Received 8 July 2016; accepted 13 August 2016; published 16 August 2016
“Depression dawns as gradually as adulthood”―Solomon.
Similar to any physical health, mental illness is the sickness of the mind. The sufferer describes themselves in a state of confusion, unpredictability and complete mess. It is not unusual for people to feel unpleasant, melancholic and wretched; however, continuous grief, pain and miserableness are expressions of dysfunctional thought and irrationality.
A toxic aspect of depression is hopelessness which is characterized by a negative cognitive style and feelings of futility regarding the future goals (Carson, Butcher, Mineka, & Hooley, 2007; Duran & Barlow, 2000) . It is conceptualized as an individual’s state of extreme pessimism regarding the negative consequences of life events (Whipple, 2009) . Cross-sectional studies have found an association between depression and hopelessness symptoms (Bagge, Lamis, Nadorff, & Osman, 2014) . However, hopelessness may also occur independent of depression or as a precursor to depression (Dunn, 2005) .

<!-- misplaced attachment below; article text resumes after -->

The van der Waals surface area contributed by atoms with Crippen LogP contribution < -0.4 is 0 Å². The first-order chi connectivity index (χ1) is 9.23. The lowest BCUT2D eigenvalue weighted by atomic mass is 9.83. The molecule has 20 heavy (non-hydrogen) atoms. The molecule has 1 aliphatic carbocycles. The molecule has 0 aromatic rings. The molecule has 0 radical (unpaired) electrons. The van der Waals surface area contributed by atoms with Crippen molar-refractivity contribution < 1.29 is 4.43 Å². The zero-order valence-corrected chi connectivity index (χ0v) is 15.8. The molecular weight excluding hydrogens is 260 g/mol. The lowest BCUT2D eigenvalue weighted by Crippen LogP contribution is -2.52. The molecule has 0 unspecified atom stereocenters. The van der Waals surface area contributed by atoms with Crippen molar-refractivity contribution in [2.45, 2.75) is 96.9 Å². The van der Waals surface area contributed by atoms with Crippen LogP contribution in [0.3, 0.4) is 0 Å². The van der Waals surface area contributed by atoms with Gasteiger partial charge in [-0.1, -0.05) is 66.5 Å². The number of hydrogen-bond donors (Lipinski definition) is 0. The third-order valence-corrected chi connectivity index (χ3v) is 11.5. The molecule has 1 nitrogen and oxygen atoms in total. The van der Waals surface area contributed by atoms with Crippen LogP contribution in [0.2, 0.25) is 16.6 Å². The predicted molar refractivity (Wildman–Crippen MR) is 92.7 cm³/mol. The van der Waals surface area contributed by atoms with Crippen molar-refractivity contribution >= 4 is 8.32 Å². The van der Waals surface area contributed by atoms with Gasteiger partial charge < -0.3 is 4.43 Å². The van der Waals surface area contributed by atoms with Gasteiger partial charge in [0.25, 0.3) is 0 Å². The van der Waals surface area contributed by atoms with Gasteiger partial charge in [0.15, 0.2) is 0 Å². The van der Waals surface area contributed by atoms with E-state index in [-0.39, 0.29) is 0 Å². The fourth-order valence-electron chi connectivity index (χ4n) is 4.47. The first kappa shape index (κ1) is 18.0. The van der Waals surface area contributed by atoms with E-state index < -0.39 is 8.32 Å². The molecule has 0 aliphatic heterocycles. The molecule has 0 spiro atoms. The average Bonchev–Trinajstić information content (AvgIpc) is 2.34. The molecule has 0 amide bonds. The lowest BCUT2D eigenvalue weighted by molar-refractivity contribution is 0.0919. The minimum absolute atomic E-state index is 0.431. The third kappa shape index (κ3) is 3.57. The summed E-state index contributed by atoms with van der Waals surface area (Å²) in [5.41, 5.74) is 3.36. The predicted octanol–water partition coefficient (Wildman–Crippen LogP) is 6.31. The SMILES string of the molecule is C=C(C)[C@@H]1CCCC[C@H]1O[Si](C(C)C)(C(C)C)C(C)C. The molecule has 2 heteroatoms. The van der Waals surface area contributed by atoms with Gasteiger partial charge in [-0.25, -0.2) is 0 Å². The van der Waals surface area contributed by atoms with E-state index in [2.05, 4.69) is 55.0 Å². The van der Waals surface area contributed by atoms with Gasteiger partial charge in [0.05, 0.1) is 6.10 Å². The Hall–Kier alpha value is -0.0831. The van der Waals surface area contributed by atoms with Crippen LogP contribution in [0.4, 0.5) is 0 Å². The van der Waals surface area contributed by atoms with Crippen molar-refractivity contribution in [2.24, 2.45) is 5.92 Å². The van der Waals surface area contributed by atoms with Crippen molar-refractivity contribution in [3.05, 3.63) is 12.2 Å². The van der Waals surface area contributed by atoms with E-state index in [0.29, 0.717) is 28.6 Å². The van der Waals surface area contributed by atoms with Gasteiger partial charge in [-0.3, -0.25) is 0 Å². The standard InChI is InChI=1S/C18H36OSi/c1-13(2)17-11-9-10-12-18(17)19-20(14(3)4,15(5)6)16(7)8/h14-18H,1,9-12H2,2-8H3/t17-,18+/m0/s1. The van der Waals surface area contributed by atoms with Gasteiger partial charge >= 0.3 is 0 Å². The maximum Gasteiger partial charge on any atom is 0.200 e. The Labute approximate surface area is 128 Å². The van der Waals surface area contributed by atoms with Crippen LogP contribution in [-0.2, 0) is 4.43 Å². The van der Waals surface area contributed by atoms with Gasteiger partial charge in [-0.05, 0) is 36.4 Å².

Today, depression is an important public health challenge in developing countries. This problem is not new; in 1990, the World Health Organization (WHO) described depression as a major, worldwide cause of disability (Pilania, Bairwa, Kumar, Khanna, & Khurana, 2013) . Lifetime prevalence rates of depression range from 8% to 12% in most countries (Andrade, 2003) .
Particularly vulnerable group is the geriatric population as depression in older adults and the elderly are often linked to physical illness. For many experiences related to the disorder such as the demands of managing a chronic disease, functional limitations or pain due to the disease, and vision or hearing loss can provoke a depressive reaction (Djernes, 2006; Vink, Aartsen, & Schoevers, 2008) . Other more subtle factors that lead to a loss of self-identity or self-esteem may also contribute (APA, 2010) . Further, emotional and physical suffering decreases the quality of life and increases the risk for death among older adults (Blaze, 2003) .
Community-based mental health studies have revealed that the point prevalence of depressive disorders among the geriatric population in India varies between 13% and 25% (Nandi et al., 1997; Barua & Kar, 2010) . The mental health of senior citizens in India is a major concern considering that they constitute 7.5% of the total population. Recent epidemiological studies done in India have reported that senior citizens are at an increased risk of developing a mental disorder (Math & Srinivasaraju, 2010) .